Protect Stick Sunscreen for Face - Modern Hippie Health & Wellness

PAID ENDORSEMENT DISCLOSURE: In order for me to support my blogging activities, I may receive monetary compensation or other types of remuneration for my endorsement, recommendation, testimonial and/or link to any products or services from this blog. However, I only promote products that uphold to Modern Hippie Health and Wellness’s values.

41 comments on “Sun Protection 101 + Homemade Moisturizing Sunblock Recipe

    1. Yes, definitely. Omitting the essential oils would make it fragrance-free. I didn’t add any to my most recent batch, and it’s essentially odorless.

    2. I used the base lotion of Cetephil, frangrance free & dermatologist rec. It also is then oil free, which I prefer for my face 😉

    1. Hi Brenna, absolutely, I think quality, unrefined mango butter would be a nice substitution. Let me know how it turns out!
      Carly

    1. Hi Abbey,

      This IS the sunblock.

      You can either add zinc directly to your store-bought lotion, or, make the recipe above which is the sunblock.

      Hope that answers your question.

      Carly

    1. I have a link to where you can buy it in this post. Click on “zinc oxide” in the recipe. It should lead you to Amazon 🙂

    1. Yes, but I’m not sure what the ratios would be since it’s already mixed with a base cream, so I imagine you’d had to use more.

      1. Lets say that all of the ingredients including zinc oxide mixed together contain around 20 SPF. When the mixture is separated into different containers, does the SPF lose its value?
        ( Doin a chem project )

        1. Hi Maurice, no, I wouldn’t see why it would lose it’s SPF value…just from a logical stand point. As long as you mixed the mixture really well before transferring it into different containers, it will all be the same.

  1. Hi Carly,
    I’m planning on trying your sunblock recipe (thank you so much for sharing all this great information!!), but I can’t seem to find any nano-zinc to purchase. All of the zinc oxide powders on Amazon seem to be non-nano. Do you have a source for good quality nano-zinc oxide?
    Thanks.

    1. Hi Lesley, I order my zinc from Voyaguer Soap and Candle, which is based our of Vancouver, B.C. The non-nano is a good option too, though! I was mostly just wanting to point out that “nano” is not harmful like some people have made it seem to be.

  2. Do you have any recommendations on what to use instead of coconut oil? My daughter’s skin is very sensitive and every time I’ve used coconut oil, she gets a rash. Thank you!

    1. Hi Heather,

      I would suggest just adding a little more of both shea butter and carrier oil of choice, in place of the coconut oil – about a couple tbsp. more of each. You should yield a similar result 🙂

  3. Hi,
    Thanks so much for the recipe! I’m going to have a go at making this over the next few weeks as i’m flying to Florida at the end of next month and want to try it for that 🙂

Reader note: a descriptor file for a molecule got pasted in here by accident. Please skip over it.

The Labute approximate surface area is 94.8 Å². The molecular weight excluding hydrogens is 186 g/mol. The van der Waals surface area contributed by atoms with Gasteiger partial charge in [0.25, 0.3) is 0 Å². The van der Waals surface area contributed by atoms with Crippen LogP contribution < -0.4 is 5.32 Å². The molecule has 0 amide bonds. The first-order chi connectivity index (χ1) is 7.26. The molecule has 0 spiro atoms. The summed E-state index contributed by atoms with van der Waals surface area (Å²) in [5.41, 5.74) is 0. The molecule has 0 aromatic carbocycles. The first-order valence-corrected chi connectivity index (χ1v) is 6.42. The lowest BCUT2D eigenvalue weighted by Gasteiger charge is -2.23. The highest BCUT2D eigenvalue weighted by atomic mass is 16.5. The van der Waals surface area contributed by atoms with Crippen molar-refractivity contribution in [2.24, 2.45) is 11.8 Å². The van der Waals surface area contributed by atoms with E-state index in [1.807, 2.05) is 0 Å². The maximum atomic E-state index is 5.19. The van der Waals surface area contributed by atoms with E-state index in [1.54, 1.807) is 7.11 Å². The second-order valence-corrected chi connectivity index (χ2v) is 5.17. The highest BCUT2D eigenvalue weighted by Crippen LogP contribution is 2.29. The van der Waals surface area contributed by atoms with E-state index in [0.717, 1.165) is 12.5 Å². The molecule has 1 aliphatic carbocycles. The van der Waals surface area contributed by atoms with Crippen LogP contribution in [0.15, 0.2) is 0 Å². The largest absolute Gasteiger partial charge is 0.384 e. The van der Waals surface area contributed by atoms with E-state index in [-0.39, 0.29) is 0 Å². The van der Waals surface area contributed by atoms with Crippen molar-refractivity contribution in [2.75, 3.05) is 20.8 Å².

Can I ask how runny this is? (ie Is this as runny as store bought lotion? I have an empty shampoo bottle that I thought I could put this mixture in, to transport in my luggage and daybag – would this be OK or is it too thick/not runny and I’d be better off with a jar and apply by scooping with my hand? Is a plastic container OK to keep this in?)
    Thanks 🙂

    1. Hello,

      The sunblock viscosity varies depending on temperature. So I imagine that in Florida it will be fairly runny…but probably not runny enough to put in a squeeze bottle. I would definitely store it in a jar with a screw top lid. Try a small mason jar! I always prefer to store it in glass 🙂

  4. Hello Carly, Great sharing you have here. Just a quick one, I am not into thick version. I prefer my sunblock to be lotion type or mositurising. What should I increase & decrease please? ☺️ Thanks!

    1. Hello! You could add more grape seed oil (or whatever carrier oil you choose), but keep in mind, the zinc oxide will not stay suspended in a liquid lotion. Whipping it will give you the best coverage.

  5. Thanks for this article! So if we made it using exactly what you used what is the spf? That’s where I’m a bit lost 🙂

  6. Thank you so much for this post! Can I use wheat germ oil? I read that it has an SPF of 20. What are your thoughts? Thanks again!!

  7. Hello there,

    Thank you for the recipe, I love it! I keep seeing recipes with different essential oils adding natural SPF and I love that idea. How much of the essential oils does it take to get that amount of SPF?

    Thank You,
    Christine

    1. Hi Christine. Not all essential oils add SPF! The only ones I know of off the top of my head are raspberry seed oil and carrot seed oil. I would add a few drops of either, or both, to the recipe that I provided 🙂

  8. Hi,
    I’m making 1 kg (1000 grams) of lotion, how much Titanium Dioxide should I add to make it SPF 15?
    I’ve been making lotions for months now but never tried Titanium Dioxide before, this will be my first.

    Thanks!

    1. I have made it in the past, and all you need to do is add cocoa powder and cinnamon to this recipe. Scratch Mommy also as a great recipe for something similar on their site under the name “homemade foundation,” I believe.

  9. Hi Carly, What type of coconut oil? Virgin? Unrefined, store bought? Just want to be sure. Also do you have a recipe for a tinted lotion sunscreen for the face using mineral pigments? There are so many recipes on the Internet and I don’t know which is best. Thank you.

  10. Where can I find zinc oxide? I want nano not non-nano so it stays clear. I’m having trouble finding it. Thanks!

    1. Amazon is a good bet, but yes, nano is difficult to find. Regardless though, mineral sunblocks that use zince oxide as the main sun-filtering ingredient shouldn’t go on completely clear or else they won’t be able to effectively scatter the sun’s UV rays and thus prevent burns.